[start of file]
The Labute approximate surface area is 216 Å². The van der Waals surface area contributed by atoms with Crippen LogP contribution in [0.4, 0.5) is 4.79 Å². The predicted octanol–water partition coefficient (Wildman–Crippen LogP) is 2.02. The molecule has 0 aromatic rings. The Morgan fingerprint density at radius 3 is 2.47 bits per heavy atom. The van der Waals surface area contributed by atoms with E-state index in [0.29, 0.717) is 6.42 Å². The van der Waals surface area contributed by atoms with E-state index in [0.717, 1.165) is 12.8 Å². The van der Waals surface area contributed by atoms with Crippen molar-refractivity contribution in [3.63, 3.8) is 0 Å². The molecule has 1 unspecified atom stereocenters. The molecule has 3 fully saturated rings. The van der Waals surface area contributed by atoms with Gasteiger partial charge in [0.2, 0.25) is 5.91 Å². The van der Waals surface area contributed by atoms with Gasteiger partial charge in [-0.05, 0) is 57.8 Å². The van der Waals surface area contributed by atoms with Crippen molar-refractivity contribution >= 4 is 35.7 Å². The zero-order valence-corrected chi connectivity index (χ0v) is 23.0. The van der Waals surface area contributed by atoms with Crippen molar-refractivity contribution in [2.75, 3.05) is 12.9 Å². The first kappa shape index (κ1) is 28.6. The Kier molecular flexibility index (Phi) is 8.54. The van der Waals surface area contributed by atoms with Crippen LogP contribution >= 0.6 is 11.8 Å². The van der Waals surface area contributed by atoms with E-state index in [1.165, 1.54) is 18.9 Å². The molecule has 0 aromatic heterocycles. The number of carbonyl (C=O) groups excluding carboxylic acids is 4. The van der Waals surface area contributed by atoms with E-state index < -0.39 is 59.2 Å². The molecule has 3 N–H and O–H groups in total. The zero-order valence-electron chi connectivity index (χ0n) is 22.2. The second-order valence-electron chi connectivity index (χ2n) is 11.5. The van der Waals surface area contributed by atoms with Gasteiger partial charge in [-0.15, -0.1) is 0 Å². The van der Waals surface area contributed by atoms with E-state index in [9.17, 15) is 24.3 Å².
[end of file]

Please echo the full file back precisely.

The Labute approximate surface area is 216 Å². The van der Waals surface area contributed by atoms with Crippen LogP contribution in [0.4, 0.5) is 4.79 Å². The predicted octanol–water partition coefficient (Wildman–Crippen LogP) is 2.02. The molecule has 0 aromatic rings. The Morgan fingerprint density at radius 3 is 2.47 bits per heavy atom. The van der Waals surface area contributed by atoms with E-state index in [0.29, 0.717) is 6.42 Å². The van der Waals surface area contributed by atoms with E-state index in [0.717, 1.165) is 12.8 Å². The van der Waals surface area contributed by atoms with Crippen molar-refractivity contribution in [3.63, 3.8) is 0 Å². The molecule has 1 unspecified atom stereocenters. The molecule has 3 fully saturated rings. The van der Waals surface area contributed by atoms with Gasteiger partial charge in [0.2, 0.25) is 5.91 Å². The van der Waals surface area contributed by atoms with Gasteiger partial charge in [-0.05, 0) is 57.8 Å². The van der Waals surface area contributed by atoms with Crippen molar-refractivity contribution >= 4 is 35.7 Å². The zero-order valence-corrected chi connectivity index (χ0v) is 23.0. The van der Waals surface area contributed by atoms with Crippen molar-refractivity contribution in [2.75, 3.05) is 12.9 Å². The first kappa shape index (κ1) is 28.6. The Kier molecular flexibility index (Phi) is 8.54. The van der Waals surface area contributed by atoms with Crippen LogP contribution >= 0.6 is 11.8 Å². The van der Waals surface area contributed by atoms with E-state index in [1.165, 1.54) is 18.9 Å². The molecule has 0 aromatic heterocycles. The number of carbonyl (C=O) groups excluding carboxylic acids is 4. The van der Waals surface area contributed by atoms with E-state index < -0.39 is 59.2 Å². The molecule has 3 N–H and O–H groups in total. The zero-order valence-electron chi connectivity index (χ0n) is 22.2. The second-order valence-electron chi connectivity index (χ2n) is 11.5. The van der Waals surface area contributed by atoms with Gasteiger partial charge in [-0.15, -0.1) is 0 Å². The van der Waals surface area contributed by atoms with E-state index in [9.17, 15) is 24.3 Å².